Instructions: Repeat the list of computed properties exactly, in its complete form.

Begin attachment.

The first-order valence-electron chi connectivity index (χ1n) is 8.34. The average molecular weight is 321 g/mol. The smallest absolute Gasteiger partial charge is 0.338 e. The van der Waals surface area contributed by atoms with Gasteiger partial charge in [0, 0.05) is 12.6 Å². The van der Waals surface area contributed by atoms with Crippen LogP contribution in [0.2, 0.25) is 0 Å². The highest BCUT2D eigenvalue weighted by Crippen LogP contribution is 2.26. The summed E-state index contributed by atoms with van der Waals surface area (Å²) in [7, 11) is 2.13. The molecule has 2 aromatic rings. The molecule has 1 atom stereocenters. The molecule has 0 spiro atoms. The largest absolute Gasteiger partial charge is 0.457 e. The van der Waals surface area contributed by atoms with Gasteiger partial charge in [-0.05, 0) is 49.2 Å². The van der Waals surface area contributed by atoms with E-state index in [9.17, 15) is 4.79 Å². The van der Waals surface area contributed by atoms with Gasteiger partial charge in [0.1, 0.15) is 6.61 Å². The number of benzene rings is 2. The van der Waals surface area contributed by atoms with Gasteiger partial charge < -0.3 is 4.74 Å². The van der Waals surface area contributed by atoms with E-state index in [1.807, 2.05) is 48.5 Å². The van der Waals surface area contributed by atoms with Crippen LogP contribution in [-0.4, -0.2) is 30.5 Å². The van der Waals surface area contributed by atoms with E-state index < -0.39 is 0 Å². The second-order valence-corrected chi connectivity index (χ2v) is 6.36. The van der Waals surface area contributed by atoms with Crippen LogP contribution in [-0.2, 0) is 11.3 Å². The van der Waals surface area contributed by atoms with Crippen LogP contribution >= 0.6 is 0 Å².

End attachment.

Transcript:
The first-order valence-electron chi connectivity index (χ1n) is 8.34. The average molecular weight is 321 g/mol. The smallest absolute Gasteiger partial charge is 0.338 e. The van der Waals surface area contributed by atoms with Gasteiger partial charge in [0, 0.05) is 12.6 Å². The van der Waals surface area contributed by atoms with Crippen LogP contribution in [0.2, 0.25) is 0 Å². The highest BCUT2D eigenvalue weighted by Crippen LogP contribution is 2.26. The summed E-state index contributed by atoms with van der Waals surface area (Å²) in [7, 11) is 2.13. The molecule has 2 aromatic rings. The molecule has 1 atom stereocenters. The molecule has 0 spiro atoms. The largest absolute Gasteiger partial charge is 0.457 e. The van der Waals surface area contributed by atoms with Gasteiger partial charge in [-0.05, 0) is 49.2 Å². The van der Waals surface area contributed by atoms with E-state index in [9.17, 15) is 4.79 Å². The van der Waals surface area contributed by atoms with Gasteiger partial charge in [0.1, 0.15) is 6.61 Å². The number of benzene rings is 2. The van der Waals surface area contributed by atoms with Gasteiger partial charge < -0.3 is 4.74 Å². The van der Waals surface area contributed by atoms with E-state index in [1.807, 2.05) is 48.5 Å². The van der Waals surface area contributed by atoms with Crippen LogP contribution in [-0.4, -0.2) is 30.5 Å². The van der Waals surface area contributed by atoms with E-state index < -0.39 is 0 Å². The second-order valence-corrected chi connectivity index (χ2v) is 6.36. The van der Waals surface area contributed by atoms with Crippen LogP contribution in [-0.2, 0) is 11.3 Å². The van der Waals surface area contributed by atoms with Crippen LogP contribution >= 0.6 is 0 Å².